Mother Can't File Complaint Against DPD for Her Son's Death Because She Doesn't Live in Dallas

ClintAllen.jpg
Clinton Allen
Ever since 25-year-old Clinton Allen was shot and killed by Officer Clark Staller, Allen's family has been calling for action against the officer and the Dallas Police Department. Collette Flanagan, Allen's mother, filed an ethics complaint against police Chief David Brown claiming that DPD never informed the FBI about Allen's death. It's been DPD policy to alert the FBI civil rights office about any and all officer shootings since the shooting death of James Harper late last year.

But this morning a preliminary panel of the Dallas Ethics Advisory Commission dismissed the complaint. Not because both DPD and the FBI confirm that the department does in fact report all officer-related shootings, but because Flanagan isn't technically a Dallas resident. She lives in DeSoto, and the regulations for ethics complaints require that the person filing the complaint either live in Dallas or have some business dealings there.

"That's the jurisdictional requirement for filing an ethics complaint," says City Attorney Tom Perkins.

See also:
Dallas Police Chief Announces Policy Shifts After Fallout from James Harper Shooting

So Flanagan has no grounds to bring an ethics complaint, despite the fact that the incident happened in Dallas and involved a DPD officer. The FBI has confirmed that DPD has indeed been contacting them about officer shootings, Allen's included.

The incident happened at an apartment complex in March, where police say Allen was threatening his girlfriend before trying to choke Staller. He shot Allen multiple times. Staller is currently working a desk job.

But Flanagan is undeterred and intends to continue fighting. "I told them from day one: This is my only son," she told the Morning News. "I'm not going away."

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12 comments
oakclifftownie
oakclifftownie

She lives in DeSoto, and the regulations for ethics complaints require that the person filing the complaint either live in Dallas or have some business dealings there. 

So will suing the city for wrongful death count as business dealings the city ?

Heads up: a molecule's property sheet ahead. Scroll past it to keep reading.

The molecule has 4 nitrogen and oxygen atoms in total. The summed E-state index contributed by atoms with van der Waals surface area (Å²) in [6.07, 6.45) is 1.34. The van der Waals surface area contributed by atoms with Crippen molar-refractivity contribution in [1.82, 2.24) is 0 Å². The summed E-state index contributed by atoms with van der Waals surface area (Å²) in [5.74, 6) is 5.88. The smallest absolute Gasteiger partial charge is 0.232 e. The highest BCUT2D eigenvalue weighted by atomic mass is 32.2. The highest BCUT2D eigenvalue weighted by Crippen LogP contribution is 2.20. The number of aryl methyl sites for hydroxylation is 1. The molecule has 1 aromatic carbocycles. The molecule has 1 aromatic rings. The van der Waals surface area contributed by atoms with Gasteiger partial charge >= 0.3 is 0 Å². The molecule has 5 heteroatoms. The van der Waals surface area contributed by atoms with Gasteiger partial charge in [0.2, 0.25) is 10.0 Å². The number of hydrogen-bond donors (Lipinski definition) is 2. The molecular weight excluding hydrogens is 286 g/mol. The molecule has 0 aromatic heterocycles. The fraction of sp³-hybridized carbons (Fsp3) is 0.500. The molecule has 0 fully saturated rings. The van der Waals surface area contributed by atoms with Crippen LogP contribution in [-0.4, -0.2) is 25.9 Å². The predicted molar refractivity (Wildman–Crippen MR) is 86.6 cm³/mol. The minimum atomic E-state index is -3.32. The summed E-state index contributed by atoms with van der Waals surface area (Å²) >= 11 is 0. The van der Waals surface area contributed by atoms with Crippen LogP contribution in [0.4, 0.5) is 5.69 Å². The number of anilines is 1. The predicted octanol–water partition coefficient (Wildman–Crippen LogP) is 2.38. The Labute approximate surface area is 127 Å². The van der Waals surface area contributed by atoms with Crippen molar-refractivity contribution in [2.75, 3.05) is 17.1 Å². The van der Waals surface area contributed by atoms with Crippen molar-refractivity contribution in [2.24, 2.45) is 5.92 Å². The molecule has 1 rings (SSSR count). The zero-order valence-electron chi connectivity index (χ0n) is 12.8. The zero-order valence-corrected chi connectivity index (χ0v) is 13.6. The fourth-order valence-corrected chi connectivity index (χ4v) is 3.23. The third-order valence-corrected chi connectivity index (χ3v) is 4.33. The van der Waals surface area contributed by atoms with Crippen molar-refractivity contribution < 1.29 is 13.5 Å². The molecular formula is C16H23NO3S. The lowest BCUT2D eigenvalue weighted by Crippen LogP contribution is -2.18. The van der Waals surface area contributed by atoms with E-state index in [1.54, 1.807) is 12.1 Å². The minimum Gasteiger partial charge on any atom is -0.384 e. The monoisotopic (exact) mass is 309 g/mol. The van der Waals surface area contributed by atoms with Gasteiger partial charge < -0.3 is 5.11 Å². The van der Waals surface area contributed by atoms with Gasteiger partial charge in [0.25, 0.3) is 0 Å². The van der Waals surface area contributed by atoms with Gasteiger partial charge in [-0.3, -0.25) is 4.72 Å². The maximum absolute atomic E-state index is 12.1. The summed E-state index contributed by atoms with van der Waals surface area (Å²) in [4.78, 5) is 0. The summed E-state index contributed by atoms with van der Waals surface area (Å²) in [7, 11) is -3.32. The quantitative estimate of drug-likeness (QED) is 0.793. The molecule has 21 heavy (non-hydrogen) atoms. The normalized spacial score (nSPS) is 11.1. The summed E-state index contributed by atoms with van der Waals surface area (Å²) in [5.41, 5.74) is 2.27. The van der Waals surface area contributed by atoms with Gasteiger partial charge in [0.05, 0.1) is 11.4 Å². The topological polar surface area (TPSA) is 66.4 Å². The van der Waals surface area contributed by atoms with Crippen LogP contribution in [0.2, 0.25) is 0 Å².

ozonelarryb
ozonelarryb

Another Dallas Blue omerta, chicken shit, cya, avoid responsibility loophole.

But don't get me wrong; I'm not bitter.

oakclifftownie
oakclifftownie

@holmantx Apparently so ? The findings/facts  aren't going to change her feelings Still it is better to air it out .

And I say that  knowing  how quick some of the trouble making little Shits in my own neighbor hood who  in death suddenly become individuals  on their way to becoming Doctors,Scientist and with their passing  the world will be missing  wonderful human beings. .


ScottsMerkin
ScottsMerkin topcommenter

@oakclifftownie one would think having her son shot in Dallas counts as a business dealing in the city.  

holmantx
holmantx topcommenter

@oakclifftownie @holmantx 

And maybe so.

But he jumped the rail, choked a cop, and had a history of violence against women.

He crossed the line.

cawnlu
cawnlu

Her son apparently had dealings in Dallas...she does not.

cawnlu
cawnlu

Seems that they have made those facts clear. That is how we know the facts of this case. Facts do not matter to the mother in this case....just the fact that her son is dead. I'm sure she wasn't interested in the "fact" that her son was a career criminal and drug abuser until there was money to be made in his death.

cawnlu
cawnlu

I guess this ruling means that you would be wrong in that case. She can file a lawsuit, but an ethics complaint is off the table. End of story.

ScottsMerkin
ScottsMerkin topcommenter

@cawnlu excuse me, but if a Dallas cop shot my kid in dallas, I most certainly do have business with them, regardless of what caused them to shoot my kid

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